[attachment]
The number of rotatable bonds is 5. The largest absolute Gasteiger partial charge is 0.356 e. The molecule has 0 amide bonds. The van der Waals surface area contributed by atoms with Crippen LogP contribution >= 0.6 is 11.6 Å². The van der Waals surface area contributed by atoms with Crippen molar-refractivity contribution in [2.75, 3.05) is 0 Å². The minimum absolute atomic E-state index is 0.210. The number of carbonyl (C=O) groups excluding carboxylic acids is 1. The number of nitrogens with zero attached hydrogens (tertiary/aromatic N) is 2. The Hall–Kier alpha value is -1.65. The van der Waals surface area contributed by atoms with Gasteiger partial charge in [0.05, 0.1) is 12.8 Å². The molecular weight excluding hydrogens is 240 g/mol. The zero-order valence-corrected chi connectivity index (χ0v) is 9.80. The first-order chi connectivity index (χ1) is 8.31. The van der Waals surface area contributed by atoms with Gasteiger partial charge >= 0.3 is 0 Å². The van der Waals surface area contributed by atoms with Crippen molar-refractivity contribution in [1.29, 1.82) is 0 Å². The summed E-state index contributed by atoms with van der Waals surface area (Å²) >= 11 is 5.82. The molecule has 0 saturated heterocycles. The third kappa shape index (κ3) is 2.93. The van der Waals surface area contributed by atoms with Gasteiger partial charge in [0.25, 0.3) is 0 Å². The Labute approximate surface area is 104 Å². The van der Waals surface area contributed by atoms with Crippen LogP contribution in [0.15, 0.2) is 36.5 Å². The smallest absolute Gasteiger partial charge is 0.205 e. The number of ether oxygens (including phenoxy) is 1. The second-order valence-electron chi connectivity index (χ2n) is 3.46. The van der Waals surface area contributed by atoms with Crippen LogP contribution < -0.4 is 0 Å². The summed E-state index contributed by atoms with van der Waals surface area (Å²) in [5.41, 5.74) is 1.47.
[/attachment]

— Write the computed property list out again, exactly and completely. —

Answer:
The number of rotatable bonds is 5. The largest absolute Gasteiger partial charge is 0.356 e. The molecule has 0 amide bonds. The van der Waals surface area contributed by atoms with Crippen LogP contribution >= 0.6 is 11.6 Å². The van der Waals surface area contributed by atoms with Crippen molar-refractivity contribution in [2.75, 3.05) is 0 Å². The minimum absolute atomic E-state index is 0.210. The number of carbonyl (C=O) groups excluding carboxylic acids is 1. The number of nitrogens with zero attached hydrogens (tertiary/aromatic N) is 2. The Hall–Kier alpha value is -1.65. The van der Waals surface area contributed by atoms with Gasteiger partial charge in [0.05, 0.1) is 12.8 Å². The molecular weight excluding hydrogens is 240 g/mol. The zero-order valence-corrected chi connectivity index (χ0v) is 9.80. The first-order chi connectivity index (χ1) is 8.31. The van der Waals surface area contributed by atoms with Gasteiger partial charge >= 0.3 is 0 Å². The van der Waals surface area contributed by atoms with Crippen molar-refractivity contribution in [1.29, 1.82) is 0 Å². The summed E-state index contributed by atoms with van der Waals surface area (Å²) >= 11 is 5.82. The molecule has 0 saturated heterocycles. The third kappa shape index (κ3) is 2.93. The van der Waals surface area contributed by atoms with Gasteiger partial charge in [0.25, 0.3) is 0 Å². The Labute approximate surface area is 104 Å². The van der Waals surface area contributed by atoms with Crippen LogP contribution in [0.15, 0.2) is 36.5 Å². The smallest absolute Gasteiger partial charge is 0.205 e. The number of ether oxygens (including phenoxy) is 1. The second-order valence-electron chi connectivity index (χ2n) is 3.46. The van der Waals surface area contributed by atoms with Crippen LogP contribution < -0.4 is 0 Å². The summed E-state index contributed by atoms with van der Waals surface area (Å²) in [5.41, 5.74) is 1.47.